Have you ever wondered why some people handle failures so well? They take setbacks in stride and don’t let anything keep them from working towards their goals. How do they do this? Are these people that much tougher than you and me? Yes, they are. Well, yes and no.
You see, mental toughness is a complicated idea, not easily summed up by saying one person is more tough than the other. But in this regard, if we are comparing ways we handle failure, someone who takes it well is much more mentally tough in respect to failure than someone who doesn’t.
That’s because the ability to be resilient and bounce back from failure is one of the six attributes that make up mental toughness. Though, to build this form of mental toughness is not complicated. Those who are able to face failure head on and move right past it all have one thing in common… their perspective on failure.
How to Develop a Positive Perspective on Failure
Telling people to have a positive outlook on failure can be met with some resistance. The essence of failure means it’s not the result we want, so why should we feel positively towards it? I think this stems from the misconception that having a positive perspective means you want to fail.
Of course, we all would prefer to succeed every second. That’s just not how success works, in fact, the higher your goals, the more failures are likely to occur. But that doesn’t mean you have to want the failures.
Having a positive perspective means shifting the way failure impacts your life. Instead of allowing it to tear you down, you can choose to use it in a positive way. To do that, you need to begin thinking about failure quite differently.
Recognize What’s in Your Control
After failure occurs, it’s natural to be consumed by anger. You may become angry with yourself, your environment, or the failure itself. This wave of anger typically manifests in you seeking control. None of us like to feel powerless, which is why anger becomes such a safe emotional response.
The angrier we become, the more control we seem to have. However, the control we aim to obtain rarely involves aspects of life that are actually within our power to control. This is when you begin to blame everyone else for your failures and think about all the things you could’ve changed or done differently to avoid the failure altogether.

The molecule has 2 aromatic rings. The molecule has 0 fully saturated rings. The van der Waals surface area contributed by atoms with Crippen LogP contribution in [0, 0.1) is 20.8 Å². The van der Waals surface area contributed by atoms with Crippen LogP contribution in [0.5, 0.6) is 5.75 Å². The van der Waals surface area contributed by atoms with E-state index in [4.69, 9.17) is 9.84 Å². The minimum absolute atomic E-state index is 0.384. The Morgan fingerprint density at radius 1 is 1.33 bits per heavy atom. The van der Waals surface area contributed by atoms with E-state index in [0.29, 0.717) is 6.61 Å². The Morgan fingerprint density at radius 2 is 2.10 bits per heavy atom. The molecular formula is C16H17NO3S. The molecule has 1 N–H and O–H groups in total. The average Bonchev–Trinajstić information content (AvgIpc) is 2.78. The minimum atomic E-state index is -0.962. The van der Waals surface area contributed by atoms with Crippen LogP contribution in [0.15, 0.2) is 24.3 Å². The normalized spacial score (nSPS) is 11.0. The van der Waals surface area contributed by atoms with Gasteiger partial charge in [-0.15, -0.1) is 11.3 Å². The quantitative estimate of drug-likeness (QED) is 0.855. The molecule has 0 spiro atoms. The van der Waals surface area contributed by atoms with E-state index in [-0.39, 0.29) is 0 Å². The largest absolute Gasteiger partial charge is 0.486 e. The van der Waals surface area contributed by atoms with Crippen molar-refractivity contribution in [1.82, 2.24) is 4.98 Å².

At this point, though, there is no use focusing on the past or the cause of the failure (unless you are giving it attention as a way to learn). The more you become emotionally invested in the past or seek to control that which you cannot in the present, the more difficult handling failure will become.
So, what is in our control after suffering a setback or failure? Well, simply put, we are. How we react emotionally and what our next steps will be are the main areas in our control that need attention.
The failure has happened, accept it. Don’t spend too much time dwelling on the past or feeling self-pity for the misfortunes you faced. Right now, you have a wonderful choice to make, either continue to feel sorry for yourself and let anger consume you or decide you will handle the failure positively and focus on what’s in your control.
Next time you are faced with failure, try focusing on these key areas:
- Your Thinking: What thoughts come to mind when you fail? Do you criticize yourself or do you use uplifting and positive self-talk?
- Your Attitude: What’s your attitude when it comes to failure? Instead of taking it as a personal defeat, view it as a learning experience (more on this in the next section).
- Your Attention: Are you giving focus to your past, going over all the things you could’ve done better? Or do you put all your attention and energy into improving yourself and progressing forward?
View Failure as a Learning Experience
While we may not be able to control whether failure happens to us, it’s completely within our power to choose how we view failing. For some reason, we feel like failure must be viewed in a negative way.
Holding to this idea is what leads to an intense fear of failure. We build up all these negative and threatening consequences around failing, that it’s natural to become terrified of it happening to us.
Though, there is another option. We all know failure is going to happen, so it’s wise to begin using it to our advantage. All it takes to begin leveraging your failures is to alter your view of what it means to fail.
Instead of being afraid to fail and taking each one so personally, begin to view them as learning opportunities. Each time you fail, you grow one step closer to your goal. It can serve as an incredible opportunity to learn what does and doesn’t work and alter your approach accordingly.
Once you start to see failure as a lesson, your view of it becomes much more objective. You would not take a math lesson personally; you’d simply learn from it. Have the same mindset in terms of failure. See it as a mere lesson that’s actually positive, since it’s helping you inch your way closer to success.